Remains of a late 19th century former chain ferry that operated on the Medina River, Isle of Wight between 1896 and 1909. The current remains consist of the basic hull form, one of the two boarding ramps, the four posts of the lifting gear, the chain ways and two water tanks. Overall length is 14.4 m, beam is 8.93 m, total height is 4.5 m and depth off hull 1.56 m. The hull is made from iron fastened with iron bolts, the deck is constructed from wood and the boarding ramp from wood and iron. Most of the hull is still present and has preserved and has some structural integrity, though heavily corroded. Only a small fragment of the wooden deck survives on the port bow corner (Beattie-Edwards and Satchell 2011, 32).
The Medina River chain ferry was built to cross the Medina river on the Isle of Wight and operated between 1896 and 1909. Dubbed a ‘Floating Bridge’ it was built by William White and Sons at the Vectis Works in Cowes in 1896. It was replaced in service and remained in Cowes as a spare floating bridge until 1925. It was then owned by boat designer Uffa Fox who bought it for £150 who converted it into a workshop and accommodation, it became known as ‘Summer Bridge’. He built a roof over the central part to make the workshop and used the ramp as a gangway to the shore with the other used as a slipway to launch boats. The boiler and steam engine were removed and the space used to create an office and a bedroom. The passenger cabins were converted into a kitchen and another bedroom on one side and a dining room and drawing room on the other side. It was sold and moved to Forton Lake in 1948 where it was stripped for parts.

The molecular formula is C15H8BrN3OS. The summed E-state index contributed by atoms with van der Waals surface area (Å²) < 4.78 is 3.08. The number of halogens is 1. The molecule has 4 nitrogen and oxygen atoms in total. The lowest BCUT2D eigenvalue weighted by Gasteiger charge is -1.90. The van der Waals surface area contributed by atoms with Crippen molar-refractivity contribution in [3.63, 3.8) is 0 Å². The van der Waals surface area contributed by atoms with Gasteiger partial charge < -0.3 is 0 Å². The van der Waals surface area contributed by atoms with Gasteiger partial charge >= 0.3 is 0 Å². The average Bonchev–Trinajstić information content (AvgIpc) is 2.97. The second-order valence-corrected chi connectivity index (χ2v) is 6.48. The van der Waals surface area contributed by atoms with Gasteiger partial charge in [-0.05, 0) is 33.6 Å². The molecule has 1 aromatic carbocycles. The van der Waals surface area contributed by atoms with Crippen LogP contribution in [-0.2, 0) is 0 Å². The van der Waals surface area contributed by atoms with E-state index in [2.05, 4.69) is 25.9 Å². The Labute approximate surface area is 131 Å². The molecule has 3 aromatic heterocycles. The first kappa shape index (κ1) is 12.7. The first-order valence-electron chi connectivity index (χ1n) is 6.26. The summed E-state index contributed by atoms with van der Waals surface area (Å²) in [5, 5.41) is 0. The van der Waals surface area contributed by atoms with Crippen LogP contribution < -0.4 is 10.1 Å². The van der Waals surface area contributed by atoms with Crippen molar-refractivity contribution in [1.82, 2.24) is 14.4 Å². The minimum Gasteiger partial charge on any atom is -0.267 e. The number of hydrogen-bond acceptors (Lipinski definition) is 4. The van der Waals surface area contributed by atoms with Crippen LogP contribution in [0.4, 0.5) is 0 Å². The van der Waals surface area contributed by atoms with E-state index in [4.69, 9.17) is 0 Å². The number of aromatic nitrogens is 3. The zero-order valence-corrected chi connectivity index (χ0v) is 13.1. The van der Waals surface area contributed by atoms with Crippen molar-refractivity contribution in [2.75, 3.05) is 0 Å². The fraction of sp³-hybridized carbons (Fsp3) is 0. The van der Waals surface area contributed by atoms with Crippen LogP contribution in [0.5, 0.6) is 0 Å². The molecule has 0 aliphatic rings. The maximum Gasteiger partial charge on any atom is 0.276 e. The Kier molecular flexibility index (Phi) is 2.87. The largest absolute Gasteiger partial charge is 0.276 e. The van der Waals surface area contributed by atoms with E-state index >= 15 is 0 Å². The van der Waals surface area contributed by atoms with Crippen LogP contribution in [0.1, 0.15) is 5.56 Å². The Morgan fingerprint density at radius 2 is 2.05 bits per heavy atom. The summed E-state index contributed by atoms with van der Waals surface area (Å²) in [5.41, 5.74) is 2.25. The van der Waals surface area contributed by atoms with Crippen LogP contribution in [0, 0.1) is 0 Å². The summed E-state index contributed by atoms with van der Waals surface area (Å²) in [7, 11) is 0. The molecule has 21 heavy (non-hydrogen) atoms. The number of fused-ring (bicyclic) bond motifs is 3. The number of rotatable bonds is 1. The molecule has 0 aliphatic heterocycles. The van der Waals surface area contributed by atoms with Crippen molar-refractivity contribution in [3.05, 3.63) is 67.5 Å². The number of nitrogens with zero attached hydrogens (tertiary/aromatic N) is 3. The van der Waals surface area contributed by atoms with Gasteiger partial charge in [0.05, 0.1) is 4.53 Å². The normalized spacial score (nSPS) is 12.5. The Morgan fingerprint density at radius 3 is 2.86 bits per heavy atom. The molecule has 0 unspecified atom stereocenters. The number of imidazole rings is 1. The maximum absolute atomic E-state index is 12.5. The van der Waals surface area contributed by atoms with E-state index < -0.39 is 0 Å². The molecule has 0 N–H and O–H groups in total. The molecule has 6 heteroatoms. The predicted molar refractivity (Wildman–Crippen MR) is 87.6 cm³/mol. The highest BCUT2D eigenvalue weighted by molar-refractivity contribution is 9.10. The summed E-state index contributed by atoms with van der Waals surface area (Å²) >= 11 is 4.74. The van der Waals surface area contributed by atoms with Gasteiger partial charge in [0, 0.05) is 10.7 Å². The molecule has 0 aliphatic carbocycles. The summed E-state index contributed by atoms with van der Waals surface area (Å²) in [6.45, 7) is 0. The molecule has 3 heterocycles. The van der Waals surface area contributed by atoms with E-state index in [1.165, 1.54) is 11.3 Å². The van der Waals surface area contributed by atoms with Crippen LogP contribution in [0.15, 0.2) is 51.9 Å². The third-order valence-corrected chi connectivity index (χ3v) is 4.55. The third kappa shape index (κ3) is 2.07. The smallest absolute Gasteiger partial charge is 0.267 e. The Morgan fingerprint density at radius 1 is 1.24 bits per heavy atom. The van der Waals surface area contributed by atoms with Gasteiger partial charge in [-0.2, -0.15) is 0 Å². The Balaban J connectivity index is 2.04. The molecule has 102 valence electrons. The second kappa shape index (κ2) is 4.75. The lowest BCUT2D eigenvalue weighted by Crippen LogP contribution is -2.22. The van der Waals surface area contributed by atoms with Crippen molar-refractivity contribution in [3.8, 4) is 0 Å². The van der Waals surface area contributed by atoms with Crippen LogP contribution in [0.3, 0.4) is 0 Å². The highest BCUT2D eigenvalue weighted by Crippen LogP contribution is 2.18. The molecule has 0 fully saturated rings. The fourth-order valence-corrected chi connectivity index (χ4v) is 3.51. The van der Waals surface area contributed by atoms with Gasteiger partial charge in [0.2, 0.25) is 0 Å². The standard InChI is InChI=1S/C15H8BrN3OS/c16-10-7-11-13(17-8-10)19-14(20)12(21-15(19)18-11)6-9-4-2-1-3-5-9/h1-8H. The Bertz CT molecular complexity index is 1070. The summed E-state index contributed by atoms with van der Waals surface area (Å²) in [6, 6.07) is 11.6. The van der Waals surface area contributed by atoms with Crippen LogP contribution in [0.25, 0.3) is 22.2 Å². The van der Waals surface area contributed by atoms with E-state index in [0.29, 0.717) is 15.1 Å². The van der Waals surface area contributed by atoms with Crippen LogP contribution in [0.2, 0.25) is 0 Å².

Surveyed as part of the Forton Lake Archaeological Project between 2006-2009
NAS survey reference: FL11
The vessel was subject to a drone survey in November 2016 by CITiZAN and local resident Stuart Fitt, the model is available online https://sketchfab.com/models/bcfbb53e2781490cb9160c79f46c9abf
- Modern (1901 and later)
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Constructed by William White and Sons at Vectis Works, Cowes in 1896. Operated as a chain ferry between 1896 and 1909. Following its replacement in 1909, the ferry remained in Cowes as a spare 'floating bridge' until 1925.
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